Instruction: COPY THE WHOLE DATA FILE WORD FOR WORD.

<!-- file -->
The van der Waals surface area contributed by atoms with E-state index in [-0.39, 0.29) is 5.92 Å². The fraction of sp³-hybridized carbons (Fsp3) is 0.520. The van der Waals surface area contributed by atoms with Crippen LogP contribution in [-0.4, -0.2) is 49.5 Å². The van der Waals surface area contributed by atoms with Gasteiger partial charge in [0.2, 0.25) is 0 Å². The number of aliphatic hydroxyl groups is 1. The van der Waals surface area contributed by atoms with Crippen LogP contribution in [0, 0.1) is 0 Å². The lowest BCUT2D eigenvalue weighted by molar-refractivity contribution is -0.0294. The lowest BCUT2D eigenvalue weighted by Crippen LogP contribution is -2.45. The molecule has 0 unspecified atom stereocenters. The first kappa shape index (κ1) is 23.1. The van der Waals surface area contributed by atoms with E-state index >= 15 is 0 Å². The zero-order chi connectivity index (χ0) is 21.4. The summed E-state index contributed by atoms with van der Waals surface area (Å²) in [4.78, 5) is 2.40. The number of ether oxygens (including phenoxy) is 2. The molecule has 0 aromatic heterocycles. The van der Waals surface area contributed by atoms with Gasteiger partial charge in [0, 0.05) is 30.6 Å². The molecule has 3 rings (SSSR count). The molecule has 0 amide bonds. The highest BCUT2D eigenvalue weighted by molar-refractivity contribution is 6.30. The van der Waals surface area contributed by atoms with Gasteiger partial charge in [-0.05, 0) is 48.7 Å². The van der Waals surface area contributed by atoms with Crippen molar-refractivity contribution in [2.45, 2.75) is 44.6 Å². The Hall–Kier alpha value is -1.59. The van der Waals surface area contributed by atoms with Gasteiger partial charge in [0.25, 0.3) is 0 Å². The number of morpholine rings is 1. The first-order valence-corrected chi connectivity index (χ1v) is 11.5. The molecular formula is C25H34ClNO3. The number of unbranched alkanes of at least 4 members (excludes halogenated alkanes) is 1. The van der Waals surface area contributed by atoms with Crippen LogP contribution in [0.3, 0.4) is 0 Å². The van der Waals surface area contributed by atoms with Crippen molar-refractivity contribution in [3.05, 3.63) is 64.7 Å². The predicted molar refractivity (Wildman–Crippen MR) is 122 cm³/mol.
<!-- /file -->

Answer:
The van der Waals surface area contributed by atoms with E-state index in [-0.39, 0.29) is 5.92 Å². The fraction of sp³-hybridized carbons (Fsp3) is 0.520. The van der Waals surface area contributed by atoms with Crippen LogP contribution in [-0.4, -0.2) is 49.5 Å². The van der Waals surface area contributed by atoms with Gasteiger partial charge in [0.2, 0.25) is 0 Å². The number of aliphatic hydroxyl groups is 1. The van der Waals surface area contributed by atoms with Crippen LogP contribution in [0, 0.1) is 0 Å². The lowest BCUT2D eigenvalue weighted by molar-refractivity contribution is -0.0294. The lowest BCUT2D eigenvalue weighted by Crippen LogP contribution is -2.45. The molecule has 0 unspecified atom stereocenters. The first kappa shape index (κ1) is 23.1. The van der Waals surface area contributed by atoms with E-state index >= 15 is 0 Å². The zero-order chi connectivity index (χ0) is 21.4. The summed E-state index contributed by atoms with van der Waals surface area (Å²) in [4.78, 5) is 2.40. The number of ether oxygens (including phenoxy) is 2. The molecule has 0 aromatic heterocycles. The van der Waals surface area contributed by atoms with Gasteiger partial charge in [0, 0.05) is 30.6 Å². The molecule has 3 rings (SSSR count). The molecule has 0 amide bonds. The highest BCUT2D eigenvalue weighted by molar-refractivity contribution is 6.30. The van der Waals surface area contributed by atoms with Gasteiger partial charge in [-0.05, 0) is 48.7 Å². The van der Waals surface area contributed by atoms with Crippen molar-refractivity contribution in [2.45, 2.75) is 44.6 Å². The Hall–Kier alpha value is -1.59. The van der Waals surface area contributed by atoms with Gasteiger partial charge in [0.25, 0.3) is 0 Å². The number of morpholine rings is 1. The first-order valence-corrected chi connectivity index (χ1v) is 11.5. The molecular formula is C25H34ClNO3. The number of unbranched alkanes of at least 4 members (excludes halogenated alkanes) is 1. The van der Waals surface area contributed by atoms with Crippen LogP contribution in [0.3, 0.4) is 0 Å². The van der Waals surface area contributed by atoms with Crippen molar-refractivity contribution in [3.05, 3.63) is 64.7 Å². The predicted molar refractivity (Wildman–Crippen MR) is 122 cm³/mol.